Shining Light on Farm & Food Policy for 20 Years. Saturday, April 20, 2024

Agri-Pulse Open Mic Interview

In depth interviews with leaders in ag policy
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Sen. John Hoeven, R-N.D.

Duration: 21:15

This week’s Open Mic guest is Sen. John Hoeven, R-N.D. While legislators have agreed on a new short-term spending plan to avoid a shutdown, final work on the nation’s purse strings for FY24 remains in the balance. Hoeven believes there’s still time to approve a new farm bill this year, but says there needs to be more “farm in the farm bill,” saying the farm safety net should share in spending increases being proposed for nutrition. Hoeven believes conservation funds approved in the Inflation Reduction Act should be used to upgrade the farm safety net and is cautious of using CCC funds to support reference prices.


Geoff Cooper, Renewable Fuels Association

Duration: 25:08

This week’s Open Mic guest is Geoff Cooper, president and CEO of the Renewable Fuels Association. The Iowa caucuses once again provide the opportunity to press the merits of the renewable fuels industry on those hopeful to gain the White House in November. Cooper believes his industry isn’t seeing a balanced regulatory approach from the Biden administration. On the regulatory front, RFA is watching for amendments to modeling that will determine Inflation Reduction Act tax credit eligibility and staunchly disagrees with proposed EPA tailpipe emission standards. Cooper says sustainable aviation fuel has the potential to revolutionize the renewable fuels industry, but not without resolving pipeline issues in several states.


Kam Quarles, National Potato Council CEO

Duration: 24:11

This week’s Open Mic guest is Kam Quarles, CEO of the National Potato Council. The potato industry is worth billions to the nation’s economy but is facing strong headwinds from regulatory issues, farm policy and global trade access. The group’s annual Potato Expo is expected to see record attendance this week in Austin, Texas including a presentation by USTR Chief Ag Negotiator Doug McKalip. Quarles says the industry is caught up in debate over the potato’s place in nutritional guidelines for adults and children.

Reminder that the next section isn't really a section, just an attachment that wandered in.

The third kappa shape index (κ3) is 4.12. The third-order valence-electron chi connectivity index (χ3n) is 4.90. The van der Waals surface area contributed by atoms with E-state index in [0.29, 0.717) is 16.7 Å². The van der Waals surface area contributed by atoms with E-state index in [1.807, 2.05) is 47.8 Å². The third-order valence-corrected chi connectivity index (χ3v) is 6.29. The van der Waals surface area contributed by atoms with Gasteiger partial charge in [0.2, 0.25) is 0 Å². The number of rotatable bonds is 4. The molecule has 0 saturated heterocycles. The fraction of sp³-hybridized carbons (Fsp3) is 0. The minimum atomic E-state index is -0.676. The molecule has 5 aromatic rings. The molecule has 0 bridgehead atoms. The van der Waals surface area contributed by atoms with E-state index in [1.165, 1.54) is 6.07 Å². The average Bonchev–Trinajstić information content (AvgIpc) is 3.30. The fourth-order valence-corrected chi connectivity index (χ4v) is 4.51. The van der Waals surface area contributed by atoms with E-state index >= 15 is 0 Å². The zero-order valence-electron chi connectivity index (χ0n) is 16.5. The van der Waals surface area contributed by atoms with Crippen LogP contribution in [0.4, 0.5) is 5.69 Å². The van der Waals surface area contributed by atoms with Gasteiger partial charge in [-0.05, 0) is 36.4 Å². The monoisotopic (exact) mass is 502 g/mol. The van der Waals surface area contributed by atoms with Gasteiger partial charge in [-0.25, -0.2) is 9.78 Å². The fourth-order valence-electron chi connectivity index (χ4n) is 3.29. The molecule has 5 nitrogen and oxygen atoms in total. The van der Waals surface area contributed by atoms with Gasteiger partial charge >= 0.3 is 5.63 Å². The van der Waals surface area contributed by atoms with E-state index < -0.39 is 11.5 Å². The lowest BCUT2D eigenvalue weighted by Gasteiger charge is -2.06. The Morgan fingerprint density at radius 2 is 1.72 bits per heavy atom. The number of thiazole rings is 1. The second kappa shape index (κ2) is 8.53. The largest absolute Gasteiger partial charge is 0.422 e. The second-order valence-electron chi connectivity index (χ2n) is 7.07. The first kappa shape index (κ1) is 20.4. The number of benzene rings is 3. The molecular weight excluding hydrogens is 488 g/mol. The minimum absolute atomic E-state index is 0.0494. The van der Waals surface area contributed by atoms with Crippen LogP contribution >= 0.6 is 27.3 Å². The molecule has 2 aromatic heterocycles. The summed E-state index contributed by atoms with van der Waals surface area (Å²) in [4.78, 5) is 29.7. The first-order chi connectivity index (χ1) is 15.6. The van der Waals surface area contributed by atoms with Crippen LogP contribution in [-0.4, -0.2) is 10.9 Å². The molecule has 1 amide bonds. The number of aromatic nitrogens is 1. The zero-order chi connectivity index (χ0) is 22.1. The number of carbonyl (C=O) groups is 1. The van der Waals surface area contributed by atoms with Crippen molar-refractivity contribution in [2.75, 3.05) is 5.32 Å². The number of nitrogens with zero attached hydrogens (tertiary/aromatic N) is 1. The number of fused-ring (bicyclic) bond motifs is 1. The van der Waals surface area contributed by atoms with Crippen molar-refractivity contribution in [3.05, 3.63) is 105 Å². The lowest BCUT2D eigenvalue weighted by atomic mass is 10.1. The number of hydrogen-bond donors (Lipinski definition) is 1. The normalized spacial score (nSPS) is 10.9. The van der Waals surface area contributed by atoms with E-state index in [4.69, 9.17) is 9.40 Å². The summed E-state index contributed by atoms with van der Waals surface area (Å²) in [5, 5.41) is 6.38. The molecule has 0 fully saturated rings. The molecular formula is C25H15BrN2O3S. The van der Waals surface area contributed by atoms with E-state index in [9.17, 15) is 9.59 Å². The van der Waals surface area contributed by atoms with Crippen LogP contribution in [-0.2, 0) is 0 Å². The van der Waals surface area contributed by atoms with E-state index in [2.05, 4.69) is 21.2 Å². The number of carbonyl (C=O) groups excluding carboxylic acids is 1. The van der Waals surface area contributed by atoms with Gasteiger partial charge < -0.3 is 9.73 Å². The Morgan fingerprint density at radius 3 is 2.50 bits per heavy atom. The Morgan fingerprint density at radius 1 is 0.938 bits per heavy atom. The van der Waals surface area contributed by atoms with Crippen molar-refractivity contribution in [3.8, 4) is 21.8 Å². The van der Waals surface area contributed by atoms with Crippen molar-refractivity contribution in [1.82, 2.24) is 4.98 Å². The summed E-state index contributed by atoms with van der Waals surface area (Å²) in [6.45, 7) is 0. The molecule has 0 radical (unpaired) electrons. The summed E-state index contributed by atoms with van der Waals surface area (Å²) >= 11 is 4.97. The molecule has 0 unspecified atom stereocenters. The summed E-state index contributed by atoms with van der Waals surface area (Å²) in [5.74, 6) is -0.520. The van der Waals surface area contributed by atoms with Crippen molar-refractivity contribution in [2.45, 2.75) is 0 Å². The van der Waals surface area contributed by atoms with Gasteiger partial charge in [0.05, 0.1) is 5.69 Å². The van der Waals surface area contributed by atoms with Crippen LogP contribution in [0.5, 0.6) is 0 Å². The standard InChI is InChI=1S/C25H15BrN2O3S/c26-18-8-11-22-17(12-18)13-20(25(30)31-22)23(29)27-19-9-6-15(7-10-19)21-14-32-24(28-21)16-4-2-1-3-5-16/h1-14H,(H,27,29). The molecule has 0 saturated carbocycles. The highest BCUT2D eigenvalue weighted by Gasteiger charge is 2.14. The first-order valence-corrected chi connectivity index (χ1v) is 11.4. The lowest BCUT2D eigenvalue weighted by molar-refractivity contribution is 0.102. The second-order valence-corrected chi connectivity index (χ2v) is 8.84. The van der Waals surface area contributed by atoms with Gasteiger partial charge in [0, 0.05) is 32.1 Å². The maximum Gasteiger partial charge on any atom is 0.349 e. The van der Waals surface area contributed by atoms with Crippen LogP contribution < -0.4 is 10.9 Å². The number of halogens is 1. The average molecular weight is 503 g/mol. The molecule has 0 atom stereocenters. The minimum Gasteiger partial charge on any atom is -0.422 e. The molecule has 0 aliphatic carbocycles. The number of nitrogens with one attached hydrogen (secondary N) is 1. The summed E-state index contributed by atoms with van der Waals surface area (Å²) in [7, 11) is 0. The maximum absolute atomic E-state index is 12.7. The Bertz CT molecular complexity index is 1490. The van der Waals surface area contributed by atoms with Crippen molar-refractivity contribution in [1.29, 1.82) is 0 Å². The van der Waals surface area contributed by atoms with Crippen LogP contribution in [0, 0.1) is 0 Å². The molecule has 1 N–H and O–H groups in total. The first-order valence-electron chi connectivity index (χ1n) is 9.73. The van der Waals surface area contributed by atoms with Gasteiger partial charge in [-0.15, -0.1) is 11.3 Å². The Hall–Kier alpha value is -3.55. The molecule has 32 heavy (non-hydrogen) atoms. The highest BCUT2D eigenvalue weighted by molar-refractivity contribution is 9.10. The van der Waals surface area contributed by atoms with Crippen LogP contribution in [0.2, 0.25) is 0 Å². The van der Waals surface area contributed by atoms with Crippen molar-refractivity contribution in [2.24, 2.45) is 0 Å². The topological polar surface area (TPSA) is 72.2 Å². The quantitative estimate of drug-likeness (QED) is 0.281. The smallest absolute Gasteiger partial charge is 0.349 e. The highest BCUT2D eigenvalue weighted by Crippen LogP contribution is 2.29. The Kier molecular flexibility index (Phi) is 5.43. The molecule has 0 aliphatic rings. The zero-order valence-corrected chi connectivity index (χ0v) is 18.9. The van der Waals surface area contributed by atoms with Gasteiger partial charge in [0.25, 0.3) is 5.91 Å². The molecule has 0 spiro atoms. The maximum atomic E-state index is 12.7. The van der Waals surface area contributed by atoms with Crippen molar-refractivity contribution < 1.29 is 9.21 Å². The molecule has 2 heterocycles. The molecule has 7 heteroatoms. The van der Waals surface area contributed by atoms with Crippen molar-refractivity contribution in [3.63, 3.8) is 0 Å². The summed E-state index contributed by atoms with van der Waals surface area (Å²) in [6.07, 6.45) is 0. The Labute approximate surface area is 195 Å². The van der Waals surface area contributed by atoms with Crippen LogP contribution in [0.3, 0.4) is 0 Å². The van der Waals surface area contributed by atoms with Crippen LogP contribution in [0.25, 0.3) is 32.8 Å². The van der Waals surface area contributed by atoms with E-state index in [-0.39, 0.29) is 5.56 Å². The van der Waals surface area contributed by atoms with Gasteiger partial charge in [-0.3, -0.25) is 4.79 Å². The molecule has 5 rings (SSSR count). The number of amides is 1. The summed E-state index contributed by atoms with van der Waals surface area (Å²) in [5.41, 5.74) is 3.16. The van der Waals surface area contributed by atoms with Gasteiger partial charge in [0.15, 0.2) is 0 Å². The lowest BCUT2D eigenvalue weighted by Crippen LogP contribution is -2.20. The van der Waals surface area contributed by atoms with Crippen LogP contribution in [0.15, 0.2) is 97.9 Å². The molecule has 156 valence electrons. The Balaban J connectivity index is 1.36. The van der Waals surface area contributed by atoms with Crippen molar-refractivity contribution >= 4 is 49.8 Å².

Steve Censky, ASA

Duration: 25:11

This week’s Open Mic guest is Steve Censky, CEO of the American Soybean Association. ASA was among the chorus of agriculture groups pleased to see an extension of the 2018 farm bill as time ran out to produce a new bill in 2023, and Censky hopes congressional leaders can make progress early in 2024 on new policy. He says soybean growers want higher reference prices and a voluntary update for base acres in a new bill. Censky has worries about the EPA’s implementation of Endangered Species Act regulations on pesticides and is very encouraged about the benefits of renewable fuels for the soybean industry.  


Claire Babineaux-Fontenot, Feeding America

Duration: 22:17

This week’s Open Mic guest is Claire Babineaux-Fontenot, CEO of Feeding America. The story of hunger and food insecurity continues to grow in the U.S. and around the world. Feeding America is a national food bank serving millions of hungry Americans. The number of food-insecure adults and children swelled during the COVID-19 pandemic, but recent data from the USDA suggests millions more don’t know where their next meal is coming from. Babineaux-Fontenot supports change in nutrition programs to better assist individuals in enjoying nutrient-dense foods and getting back on their feet.


Sen. Cindy Hyde-Smith, R-Miss.

Duration: 25:03

This week’s Open Mic guest is Sen. Cindy Hyde-Smith. The Mississippi Republican stands firm on protecting farmers in her Delta state. She recognizes the financial challenges of writing a new farm bill and believes funding in the Inflation Reduction Act would be better served by bolstering the overall safety net for farmers than existing conservation programs. Hyde-Smith discounts the idea of an Adjusted Gross Income means test for farmers in the crop insurance program andjoins a long list of agriculture groups and other legislators who disagree with the USDA’s administration of ERP funds. Hyde-Smith says livestock farmers need relief from losses caused by predatory animals.